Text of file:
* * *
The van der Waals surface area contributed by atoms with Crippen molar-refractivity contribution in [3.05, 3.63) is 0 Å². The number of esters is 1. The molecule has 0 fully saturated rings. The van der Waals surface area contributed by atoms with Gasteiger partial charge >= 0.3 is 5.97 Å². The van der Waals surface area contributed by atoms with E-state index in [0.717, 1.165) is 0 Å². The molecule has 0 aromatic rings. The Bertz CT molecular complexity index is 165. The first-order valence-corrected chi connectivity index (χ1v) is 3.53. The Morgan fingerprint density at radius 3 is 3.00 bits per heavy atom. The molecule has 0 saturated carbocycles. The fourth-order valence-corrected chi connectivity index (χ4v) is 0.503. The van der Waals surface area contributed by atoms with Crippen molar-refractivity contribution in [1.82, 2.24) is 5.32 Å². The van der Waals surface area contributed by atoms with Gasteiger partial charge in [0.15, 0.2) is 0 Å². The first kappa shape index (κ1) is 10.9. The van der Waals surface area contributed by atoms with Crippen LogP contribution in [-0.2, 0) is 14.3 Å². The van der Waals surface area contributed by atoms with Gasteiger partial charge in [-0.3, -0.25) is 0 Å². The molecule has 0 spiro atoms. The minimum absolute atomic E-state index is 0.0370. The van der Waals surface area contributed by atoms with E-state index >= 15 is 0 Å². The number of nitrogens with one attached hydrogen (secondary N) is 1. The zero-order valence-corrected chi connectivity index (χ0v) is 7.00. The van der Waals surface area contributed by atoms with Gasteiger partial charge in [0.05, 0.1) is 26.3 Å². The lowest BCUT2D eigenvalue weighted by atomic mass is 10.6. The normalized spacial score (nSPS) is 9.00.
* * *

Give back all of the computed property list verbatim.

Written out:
The van der Waals surface area contributed by atoms with Crippen molar-refractivity contribution in [3.05, 3.63) is 0 Å². The number of esters is 1. The molecule has 0 fully saturated rings. The van der Waals surface area contributed by atoms with Gasteiger partial charge >= 0.3 is 5.97 Å². The van der Waals surface area contributed by atoms with E-state index in [0.717, 1.165) is 0 Å². The molecule has 0 aromatic rings. The Bertz CT molecular complexity index is 165. The first-order valence-corrected chi connectivity index (χ1v) is 3.53. The Morgan fingerprint density at radius 3 is 3.00 bits per heavy atom. The molecule has 0 saturated carbocycles. The fourth-order valence-corrected chi connectivity index (χ4v) is 0.503. The van der Waals surface area contributed by atoms with Crippen molar-refractivity contribution in [1.82, 2.24) is 5.32 Å². The van der Waals surface area contributed by atoms with Gasteiger partial charge in [0.15, 0.2) is 0 Å². The first kappa shape index (κ1) is 10.9. The van der Waals surface area contributed by atoms with Crippen LogP contribution in [-0.2, 0) is 14.3 Å². The van der Waals surface area contributed by atoms with Gasteiger partial charge in [-0.3, -0.25) is 0 Å². The molecule has 0 spiro atoms. The minimum absolute atomic E-state index is 0.0370. The van der Waals surface area contributed by atoms with E-state index >= 15 is 0 Å². The number of nitrogens with one attached hydrogen (secondary N) is 1. The zero-order valence-corrected chi connectivity index (χ0v) is 7.00. The van der Waals surface area contributed by atoms with Gasteiger partial charge in [0.05, 0.1) is 26.3 Å². The lowest BCUT2D eigenvalue weighted by atomic mass is 10.6. The normalized spacial score (nSPS) is 9.00.